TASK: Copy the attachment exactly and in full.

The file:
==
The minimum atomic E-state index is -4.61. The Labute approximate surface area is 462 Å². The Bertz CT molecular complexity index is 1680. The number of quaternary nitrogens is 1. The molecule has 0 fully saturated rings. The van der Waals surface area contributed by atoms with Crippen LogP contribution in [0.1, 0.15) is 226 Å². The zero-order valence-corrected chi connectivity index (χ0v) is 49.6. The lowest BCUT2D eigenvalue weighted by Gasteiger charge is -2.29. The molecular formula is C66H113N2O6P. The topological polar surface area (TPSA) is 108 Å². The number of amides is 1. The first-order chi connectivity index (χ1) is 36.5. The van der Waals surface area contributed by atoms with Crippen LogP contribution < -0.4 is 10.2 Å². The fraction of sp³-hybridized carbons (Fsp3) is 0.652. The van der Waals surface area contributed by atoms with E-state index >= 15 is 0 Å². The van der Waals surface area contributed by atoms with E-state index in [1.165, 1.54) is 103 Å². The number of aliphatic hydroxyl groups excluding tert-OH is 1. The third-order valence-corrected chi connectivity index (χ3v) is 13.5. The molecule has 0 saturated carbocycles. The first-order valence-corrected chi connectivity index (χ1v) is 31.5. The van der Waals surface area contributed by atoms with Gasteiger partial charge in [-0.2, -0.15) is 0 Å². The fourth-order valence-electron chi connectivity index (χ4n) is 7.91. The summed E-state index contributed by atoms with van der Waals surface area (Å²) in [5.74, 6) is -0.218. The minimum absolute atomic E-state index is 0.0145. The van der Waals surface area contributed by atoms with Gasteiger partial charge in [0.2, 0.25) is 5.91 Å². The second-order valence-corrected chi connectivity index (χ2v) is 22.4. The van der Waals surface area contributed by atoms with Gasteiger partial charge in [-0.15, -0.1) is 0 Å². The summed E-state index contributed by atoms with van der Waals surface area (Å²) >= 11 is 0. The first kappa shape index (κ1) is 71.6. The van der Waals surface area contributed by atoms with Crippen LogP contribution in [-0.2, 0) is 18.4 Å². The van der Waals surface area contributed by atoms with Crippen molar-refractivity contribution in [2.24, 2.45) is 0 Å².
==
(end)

The minimum atomic E-state index is -4.61. The Labute approximate surface area is 462 Å². The Bertz CT molecular complexity index is 1680. The number of quaternary nitrogens is 1. The molecule has 0 fully saturated rings. The van der Waals surface area contributed by atoms with Crippen LogP contribution in [0.1, 0.15) is 226 Å². The zero-order valence-corrected chi connectivity index (χ0v) is 49.6. The lowest BCUT2D eigenvalue weighted by Gasteiger charge is -2.29. The molecular formula is C66H113N2O6P. The topological polar surface area (TPSA) is 108 Å². The number of amides is 1. The first-order chi connectivity index (χ1) is 36.5. The van der Waals surface area contributed by atoms with Crippen LogP contribution < -0.4 is 10.2 Å². The fraction of sp³-hybridized carbons (Fsp3) is 0.652. The van der Waals surface area contributed by atoms with E-state index >= 15 is 0 Å². The van der Waals surface area contributed by atoms with E-state index in [1.165, 1.54) is 103 Å². The number of aliphatic hydroxyl groups excluding tert-OH is 1. The third-order valence-corrected chi connectivity index (χ3v) is 13.5. The molecule has 0 saturated carbocycles. The first-order valence-corrected chi connectivity index (χ1v) is 31.5. The van der Waals surface area contributed by atoms with Gasteiger partial charge in [-0.2, -0.15) is 0 Å². The fourth-order valence-electron chi connectivity index (χ4n) is 7.91. The summed E-state index contributed by atoms with van der Waals surface area (Å²) in [5.74, 6) is -0.218. The minimum absolute atomic E-state index is 0.0145. The van der Waals surface area contributed by atoms with Gasteiger partial charge in [0.2, 0.25) is 5.91 Å². The second-order valence-corrected chi connectivity index (χ2v) is 22.4. The van der Waals surface area contributed by atoms with Gasteiger partial charge in [-0.15, -0.1) is 0 Å². The summed E-state index contributed by atoms with van der Waals surface area (Å²) >= 11 is 0. The first kappa shape index (κ1) is 71.6. The van der Waals surface area contributed by atoms with Crippen LogP contribution in [-0.2, 0) is 18.4 Å². The van der Waals surface area contributed by atoms with Crippen molar-refractivity contribution in [2.24, 2.45) is 0 Å².